Olympus Zuiko Digital ED 50mm 1:2.0 Macro Review
We've long praised the Olympus 50mm macro in our camera reviews as one of the sharpest lenses we've ever used, and true to form it turns in an exceptional performance in our studio tests. Even wide open it's an impressive performer in all regards, and things just get better on stopping down; there's simply very little to fault. Compared to the Sigma 50mm F1.4 EX DG HSM which will also be available in Four Thirds mount, it's distinctly sharper especially when stopped down a little (note that we tested the Sigma on the APS-C Canon EOS 450D, and the MTF50s on the more demanding Four Thirds sensor are expected to be approximately 13% lower).
|Sharpness||The lens is extremely sharp across the frame even wide open, and produces superb results from F2.8 though to F8, suggesting plenty in reserve for future higher resolution models. As usual on Four Thirds, F16-F22 are best avoided unless extreme depth of field is critical (which may well be the case for macro work).|
|Chromatic Aberration||Lateral chromatic aberration is near-nonexistent at any aperture; the low measured levels will have little relevance in real-world use.|
|Falloff||We consider falloff to start becoming a potential problem when the corner illumination falls to more than 1 stop below the centre. Falloff here measures a maximum of 0.7 stops wide open, which should be of no concern at all.|
|Distortion||The 50mm macro is near-perfectly corrected for rectilinear distortion, with just a trivial amount of barrel distortion detectable.|
|The 50mm F2.0 macro is optimized for close-up use, and so obviously does rather well in our macro test. The maximum magnification is 0.53x (giving an image size similar to a 1:1 macro lens on 35mm full-frame), with a measured closest focus of 23.5cm and a working distance of 10cm from the front of the lens to the subject.
Even at F2 sharpness is impressive right across the frame, distortion is negligible and there's no visible CA. Sharpness increases further on stopping down, and optimum results are obtained at about F6.3. Very impressive indeed.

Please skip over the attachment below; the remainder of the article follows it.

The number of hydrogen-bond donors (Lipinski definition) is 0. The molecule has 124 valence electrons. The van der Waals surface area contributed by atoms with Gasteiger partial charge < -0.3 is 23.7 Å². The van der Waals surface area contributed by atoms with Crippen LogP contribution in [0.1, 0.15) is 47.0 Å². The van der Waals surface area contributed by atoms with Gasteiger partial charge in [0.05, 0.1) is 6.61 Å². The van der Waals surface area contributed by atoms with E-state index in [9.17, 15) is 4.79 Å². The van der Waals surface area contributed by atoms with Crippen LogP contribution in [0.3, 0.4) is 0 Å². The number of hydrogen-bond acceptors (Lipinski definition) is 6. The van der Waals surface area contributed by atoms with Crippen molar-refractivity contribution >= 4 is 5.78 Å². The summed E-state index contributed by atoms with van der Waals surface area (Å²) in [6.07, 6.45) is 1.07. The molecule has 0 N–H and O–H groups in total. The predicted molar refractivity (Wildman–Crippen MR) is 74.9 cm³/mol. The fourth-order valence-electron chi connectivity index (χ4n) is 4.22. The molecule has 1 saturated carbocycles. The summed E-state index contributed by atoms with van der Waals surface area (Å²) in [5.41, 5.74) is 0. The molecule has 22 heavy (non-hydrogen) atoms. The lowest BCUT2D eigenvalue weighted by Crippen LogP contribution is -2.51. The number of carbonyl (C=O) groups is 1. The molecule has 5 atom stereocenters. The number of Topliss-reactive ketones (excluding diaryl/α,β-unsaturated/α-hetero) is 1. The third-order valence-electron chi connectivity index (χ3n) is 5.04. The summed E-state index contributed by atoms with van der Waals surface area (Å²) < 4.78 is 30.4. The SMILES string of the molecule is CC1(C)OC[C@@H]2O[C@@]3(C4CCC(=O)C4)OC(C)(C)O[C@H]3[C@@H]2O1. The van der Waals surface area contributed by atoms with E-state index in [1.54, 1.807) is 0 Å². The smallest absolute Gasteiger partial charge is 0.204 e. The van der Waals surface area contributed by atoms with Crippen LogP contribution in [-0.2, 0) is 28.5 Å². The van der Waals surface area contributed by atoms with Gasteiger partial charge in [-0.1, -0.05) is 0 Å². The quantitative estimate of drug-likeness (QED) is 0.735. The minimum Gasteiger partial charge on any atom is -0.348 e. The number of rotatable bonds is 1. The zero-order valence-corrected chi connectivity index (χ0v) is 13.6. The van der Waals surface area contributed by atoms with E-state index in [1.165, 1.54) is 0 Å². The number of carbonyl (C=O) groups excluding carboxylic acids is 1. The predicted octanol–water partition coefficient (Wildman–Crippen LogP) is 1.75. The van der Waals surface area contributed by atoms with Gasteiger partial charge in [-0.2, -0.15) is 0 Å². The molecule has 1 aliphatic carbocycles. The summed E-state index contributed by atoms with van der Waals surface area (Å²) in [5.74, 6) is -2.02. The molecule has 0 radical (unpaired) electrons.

(Click here for a macro test chart shot at F2.)
|Macro - 33 x 25 mm coverage
Corner softness: Extremely low
Focal length: 50mm (100mm equivalent)
Specific image quality issues
As always, our studio tests are backed up by taking hundreds of photographs with the lens across a range of subjects, and examining them in detail. This allows us to confirm our studio observations, and identify any other issues which don't show up in the tests. The 50mm F2.0 macro generally performs as well in the field as the studio tests would suggest, delivering exceptional image quality time after time except for a few specific circumstances.
Possibly the biggest weakness of this lens, the 50mm macro is distinctly unhappy with a strong light source in or near the frame. Place the sun in the frame, and it becomes surrounded by a broad and diffuse disk of halation, with an array of multicoloured flare patterns which become more clearly defined on stopping down. Move the sun slightly out of the frame and the lens becomes afflicted by high levels of veiling flare. To be fair this kind of behaviour isn't particularly unusual for telephoto lenses with relatively complex optical designs, but it does mean the 50mm F2 may not necessarily be the ideal choice for photographing sunsets.
|1/6400 sec F2, Olympus E-3||1/400 sec F8, Olympus E-3|
|1/60 sec F22, Olympus E-3||1/800 sec F2, Olympus E-3|
Background blur ('bokeh')
One genuinely desirable, but difficult to measure aspect of a lens's performance is the ability to deliver smoothly blurred out-of-focus regions when trying to isolate a subject from the background, generally when using a long focal length and large aperture. And for Four Thirds users looking to attain a degree of subject isolation from the background (not usually a strong point of the format), the 50mm F2 Macro is one of the best options available, although some users may still find its selective focus capabilities somewhat limiting when compared to fast primes used on larger formats.
The lens generally delivers smooth and attractive bokeh across the full range of subject distances, with none of the harsh edging to out-of-focus highlights often seen with distant backgrounds. The only real issue is with bokeh chromatic aberration, which is covered in more detail below.
|1/320 sec F2.8, ISO 100||50% crop|
|1/2500 sec F2.8, ISO 100||50% crop|
Lateral chromatic aberration is essentially negligible with this lens, however as is common with fast primes, 'bokeh' CAs (coloured fringing around high-contrast regions outside of the field of focus) can be quite noticeable when viewing the image files at the pixel level. With this lens, it takes the form of fairly intense magenta fringing in front of the field of focus, and green fringing behind, which persists across all focus distances, but disappears progressively on stopping down. However unlike lateral CA it can be difficult if not impossible to remove completely in software, although a regionally-applied colour-specific desaturation command in Photoshop will often do the trick.
Olympus E-3, 1/1000 sec F2.0
Olympus E-3, 1/20 sec F2.0
|100% crop, in front of focal plane||100% crop, in front of focal plane|
|100% crop, behind focal plane||100% crop, behind focal plane|
|Wine by FlorinaDodoloi|
from Product Photography
|Gingko Tree 2016- by vbuhay|
from - Gingko Trees Turning Yellow Against a Blue Sky- (Landscape + A Border)